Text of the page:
Christopher Schmidt, a political activist from Washington County, on Monday announced he has established a committee to explore running for Congress in the 21st District in 2018 on the Libertarian Party line.
Schmidt said he is “hoping as soon as possible” to formally announce his candidacy once his committee finishes its analysis.
“The momentum is building right now. … As a Libertarian in the North Country, I know I can change the narrative,” he said in a telephone interview on Monday.
Schmidt, age 30, is a day laborer, writer and political activist who has been vocal on redrawing voting districts in Queensbury and Glens Falls, and in opposition to Glens Falls Police Department using tasers.
He is temporary chairman of the newly-formed Washington County Libertarian Party and was a co-founder of the Warren County Libertarian Party.
Schmidt, if he gets on the ballot, would challenge U.S. Rep. Elise Stefanik, R-Willsboro.
Patrick Nelson of Stillwater, a political activist and Bernie Sanders delegate to the 2016 Democratic National Convention, is seeking the Democratic nomination.
At least two Green Party members are seriously considering the congressional race, Matt Funiciello, the Green Party candidate in 2014 and 2016, has said.
Schmidt, in a press release, said “nearly a dozen individuals” are serving on his exploratory committee.
He would not identify committee members on Monday.
“There’s a range of people. I’m hoping that we can get our official list for the media in the future, but definitely people that have been involved in the Libertarian movement from here out to Jefferson County, even surrounding counties,” he said.
“At first it was going to be a write-in (campaign.) But then I got some support and now there’s some people that want me to be on the ballot and they’re willing to get the 3,500 signatures,” he said.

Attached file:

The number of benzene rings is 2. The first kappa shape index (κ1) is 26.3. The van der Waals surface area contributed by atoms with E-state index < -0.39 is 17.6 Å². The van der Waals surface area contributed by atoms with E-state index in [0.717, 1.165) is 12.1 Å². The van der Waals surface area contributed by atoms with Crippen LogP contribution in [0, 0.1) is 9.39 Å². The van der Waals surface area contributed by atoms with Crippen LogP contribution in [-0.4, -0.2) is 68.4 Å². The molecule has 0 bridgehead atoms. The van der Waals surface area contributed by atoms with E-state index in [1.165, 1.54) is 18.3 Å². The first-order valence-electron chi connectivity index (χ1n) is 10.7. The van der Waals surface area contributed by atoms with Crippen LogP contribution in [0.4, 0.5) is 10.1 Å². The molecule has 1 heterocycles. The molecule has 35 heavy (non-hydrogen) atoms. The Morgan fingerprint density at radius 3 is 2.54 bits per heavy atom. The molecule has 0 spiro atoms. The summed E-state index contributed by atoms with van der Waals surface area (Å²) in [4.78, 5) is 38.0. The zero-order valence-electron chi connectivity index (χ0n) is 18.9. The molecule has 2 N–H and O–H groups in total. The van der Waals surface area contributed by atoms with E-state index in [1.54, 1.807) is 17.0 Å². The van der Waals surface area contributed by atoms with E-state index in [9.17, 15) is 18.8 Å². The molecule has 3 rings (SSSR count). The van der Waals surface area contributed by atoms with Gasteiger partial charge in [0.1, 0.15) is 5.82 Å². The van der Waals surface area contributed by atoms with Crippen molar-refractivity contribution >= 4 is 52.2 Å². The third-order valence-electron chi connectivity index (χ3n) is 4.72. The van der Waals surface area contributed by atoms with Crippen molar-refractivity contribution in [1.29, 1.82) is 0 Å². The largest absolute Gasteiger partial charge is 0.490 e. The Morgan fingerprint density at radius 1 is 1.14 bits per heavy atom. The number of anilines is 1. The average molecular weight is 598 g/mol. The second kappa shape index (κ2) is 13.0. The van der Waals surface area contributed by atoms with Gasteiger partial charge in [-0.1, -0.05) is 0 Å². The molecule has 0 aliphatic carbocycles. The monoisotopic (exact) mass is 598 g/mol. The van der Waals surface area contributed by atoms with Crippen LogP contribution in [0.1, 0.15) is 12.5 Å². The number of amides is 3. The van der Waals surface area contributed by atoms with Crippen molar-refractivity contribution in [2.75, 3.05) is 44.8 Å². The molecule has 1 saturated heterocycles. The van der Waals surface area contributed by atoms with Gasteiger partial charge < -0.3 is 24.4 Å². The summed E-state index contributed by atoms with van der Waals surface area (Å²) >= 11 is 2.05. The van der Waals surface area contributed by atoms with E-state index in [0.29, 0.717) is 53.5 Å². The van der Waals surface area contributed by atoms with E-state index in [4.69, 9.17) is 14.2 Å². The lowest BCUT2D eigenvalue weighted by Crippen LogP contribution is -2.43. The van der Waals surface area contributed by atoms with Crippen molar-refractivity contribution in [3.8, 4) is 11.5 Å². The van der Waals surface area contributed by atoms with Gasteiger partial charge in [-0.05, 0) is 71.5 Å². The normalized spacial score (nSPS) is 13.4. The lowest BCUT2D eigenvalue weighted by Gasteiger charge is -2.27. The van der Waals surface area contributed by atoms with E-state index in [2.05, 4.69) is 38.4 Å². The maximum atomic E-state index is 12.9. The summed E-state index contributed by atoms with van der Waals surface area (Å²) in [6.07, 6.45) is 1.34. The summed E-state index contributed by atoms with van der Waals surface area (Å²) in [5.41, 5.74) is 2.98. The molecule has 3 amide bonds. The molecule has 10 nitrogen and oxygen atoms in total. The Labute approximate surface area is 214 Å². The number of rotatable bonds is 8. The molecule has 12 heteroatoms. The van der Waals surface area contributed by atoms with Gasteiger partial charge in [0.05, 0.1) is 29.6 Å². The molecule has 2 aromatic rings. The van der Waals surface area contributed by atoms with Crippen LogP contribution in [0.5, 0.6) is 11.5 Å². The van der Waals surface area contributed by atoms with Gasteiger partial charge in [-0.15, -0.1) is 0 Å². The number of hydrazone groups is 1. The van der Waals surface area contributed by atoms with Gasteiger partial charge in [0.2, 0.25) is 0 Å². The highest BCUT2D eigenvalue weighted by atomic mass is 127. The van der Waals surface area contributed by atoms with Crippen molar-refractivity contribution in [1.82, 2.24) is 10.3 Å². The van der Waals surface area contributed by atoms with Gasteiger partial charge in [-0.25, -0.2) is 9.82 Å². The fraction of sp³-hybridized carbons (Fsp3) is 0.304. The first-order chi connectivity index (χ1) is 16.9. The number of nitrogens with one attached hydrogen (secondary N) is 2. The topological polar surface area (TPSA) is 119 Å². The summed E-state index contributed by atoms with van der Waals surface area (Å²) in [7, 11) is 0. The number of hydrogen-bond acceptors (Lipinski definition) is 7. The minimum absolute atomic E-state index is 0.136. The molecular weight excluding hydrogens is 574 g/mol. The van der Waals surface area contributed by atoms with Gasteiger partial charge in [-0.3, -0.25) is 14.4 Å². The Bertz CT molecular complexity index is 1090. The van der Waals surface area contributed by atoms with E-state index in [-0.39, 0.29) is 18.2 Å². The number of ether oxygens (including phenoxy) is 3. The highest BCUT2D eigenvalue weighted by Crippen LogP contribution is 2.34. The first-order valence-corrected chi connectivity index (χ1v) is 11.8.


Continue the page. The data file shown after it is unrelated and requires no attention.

Because the Libertarian Party does not have ballot status in New York, the party’s House candidates must run as independents, which requires at least 3,500 valid signatures on nominating petitions, a daunting task in comparison with established political parties.
Republican and Democratic candidates need collect only 1,250 valid signatures from enrolled party members in the congressional district to get on the ballot.
Candidates on other established ballot lines in the 21st District require from three to 1,237 signatures – 5 percent of enrollment – based on current enrollment statistics.
The most recent local Libertarian congressional candidate was Eric Sundwall in the 2009 special election after Rep. Kirsten Gillibrand, D-Greenport, was appointed to the U.S. Senate.
Sundwall was disqualified from the ballot when the state Board of Election ruled that only 2,900 of 6,730 signatures on his nominating petitions were valid.
Sundwall, at the time, said the Board of Elections invalidated many signatures based on minor technicalities.